Publication | U4 Helpdesk Answer

The role of political party finance reform in the transition from dominant to competitive party systems

Overview of political party financing

Political parties play a key role in democratic processes (Martini 2012). They serve a wide range of functions such as aggregating and articulating interests, developing competing policy proposals that provide voice and choice, selecting candidates for elected office, organising legislatures, coordinating the formation and activities of government, recruiting and linking leaders and supporters and conducting electoral campaigns. (Magolowondo et al 2012). To fulfil these functions, political parties require financial resources.

Political party financing is about the role that money plays in the political sphere. Money is necessary for inclusive democracy and effective governance, allowing candidates and parties to reach out to voters and to build long-term political organisations. However, it can also lead to politicians and parties listening to their donors rather than their voters, and to government contracts being awarded to the company that provided most money during the last election campaign rather than the one with the best bid (EuroPAM 2019).

Unregulated or poorly managed money in politics is often considered as one of the biggest threats to democracy worldwide (International IDEA 2014 and Magolowondo et al. 2012) and means that the political playing field is not level. Freedom House’s report, Democracy in Retreat (2019), for example, highlights a growing trend of attacks on key institutions – including electoral mechanisms – which are undermining the foundations of democracy.

The Venice Commission and Organisation for Security and Cooperation in Europe’s Office for Democratic Institutions and Human Rights (OSCE/ODIHR) have referred to the misuse of administrative resources during the electoral process as “one of the most important and recurrent challenges observed in Europe and beyond” (Venice Commission & OSCE/ODIHR 2016).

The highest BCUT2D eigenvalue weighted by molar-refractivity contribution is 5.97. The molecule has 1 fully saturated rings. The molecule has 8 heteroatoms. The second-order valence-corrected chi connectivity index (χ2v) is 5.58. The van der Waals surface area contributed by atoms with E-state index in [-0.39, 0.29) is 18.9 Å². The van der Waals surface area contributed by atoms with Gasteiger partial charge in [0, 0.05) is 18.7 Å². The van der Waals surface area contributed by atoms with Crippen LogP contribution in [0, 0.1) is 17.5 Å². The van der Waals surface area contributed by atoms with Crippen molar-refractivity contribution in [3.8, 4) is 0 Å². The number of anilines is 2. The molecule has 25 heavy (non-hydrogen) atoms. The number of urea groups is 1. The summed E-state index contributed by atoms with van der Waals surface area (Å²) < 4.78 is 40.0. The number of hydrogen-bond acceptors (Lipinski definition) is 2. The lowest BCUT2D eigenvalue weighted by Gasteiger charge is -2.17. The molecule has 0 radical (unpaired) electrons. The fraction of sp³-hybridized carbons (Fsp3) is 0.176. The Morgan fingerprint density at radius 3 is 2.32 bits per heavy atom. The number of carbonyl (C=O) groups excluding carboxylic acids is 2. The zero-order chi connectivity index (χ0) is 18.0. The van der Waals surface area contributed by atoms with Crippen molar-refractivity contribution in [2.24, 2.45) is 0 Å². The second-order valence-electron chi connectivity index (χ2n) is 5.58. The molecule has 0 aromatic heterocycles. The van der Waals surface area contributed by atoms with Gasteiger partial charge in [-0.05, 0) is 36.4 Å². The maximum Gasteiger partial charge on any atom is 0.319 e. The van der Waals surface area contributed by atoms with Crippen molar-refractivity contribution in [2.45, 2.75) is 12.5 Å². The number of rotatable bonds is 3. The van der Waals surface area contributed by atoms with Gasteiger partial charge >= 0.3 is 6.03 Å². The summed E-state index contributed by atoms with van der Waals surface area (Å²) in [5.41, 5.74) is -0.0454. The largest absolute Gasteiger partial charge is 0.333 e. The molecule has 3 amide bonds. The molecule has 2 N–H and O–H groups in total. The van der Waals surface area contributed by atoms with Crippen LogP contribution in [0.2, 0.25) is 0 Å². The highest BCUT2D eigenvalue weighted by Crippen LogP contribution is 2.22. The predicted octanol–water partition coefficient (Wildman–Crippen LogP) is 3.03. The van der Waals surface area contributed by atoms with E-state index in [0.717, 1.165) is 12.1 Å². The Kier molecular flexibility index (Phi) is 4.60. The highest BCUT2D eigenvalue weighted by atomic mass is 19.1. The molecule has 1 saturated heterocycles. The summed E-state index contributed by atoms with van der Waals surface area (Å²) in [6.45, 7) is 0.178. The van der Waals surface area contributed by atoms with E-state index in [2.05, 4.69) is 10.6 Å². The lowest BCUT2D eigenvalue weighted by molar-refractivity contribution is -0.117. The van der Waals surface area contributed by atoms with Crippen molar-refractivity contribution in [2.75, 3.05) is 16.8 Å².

A lack of information on how much money circulates in and around elections, where resources are coming from and how they are spent, makes it harder for the electorate to make informed decisions. It also facilitates corruption and erodes citizen trust in political institutions (International IDEA 2019).

Abuse of state resources

The global community increasingly recognises that such abuses of state resources confer clear benefits on incumbent politicians and parties and create an unfair playing field that undermines electoral integrity (IFES 2017).

The abuse of state resources by the ruling party to put itself in an advantageous position remains a problem in many countries. This lack of a level playing field prohibits the equal participation and representation of all citizens in democratic political processes (International IDEA 2014).

The abuse of state resources can lead to, or help maintain, a dominant party system—defined as a category of parties/political organisations that have successively won electoral victories and whose future defeat cannot be envisaged or is unlikely for the foreseeable future (Suttner 2006). The term has been applied to a variety of parties and organisations, from the right-wing Guomindang in Taiwan to the African National Congress (ANC) in South Africa, and includes the Liberal Democrats in Japan, the Christian Democrats in Italy and the Indian National Congress in India (Suttner 2006 and Laws 2016).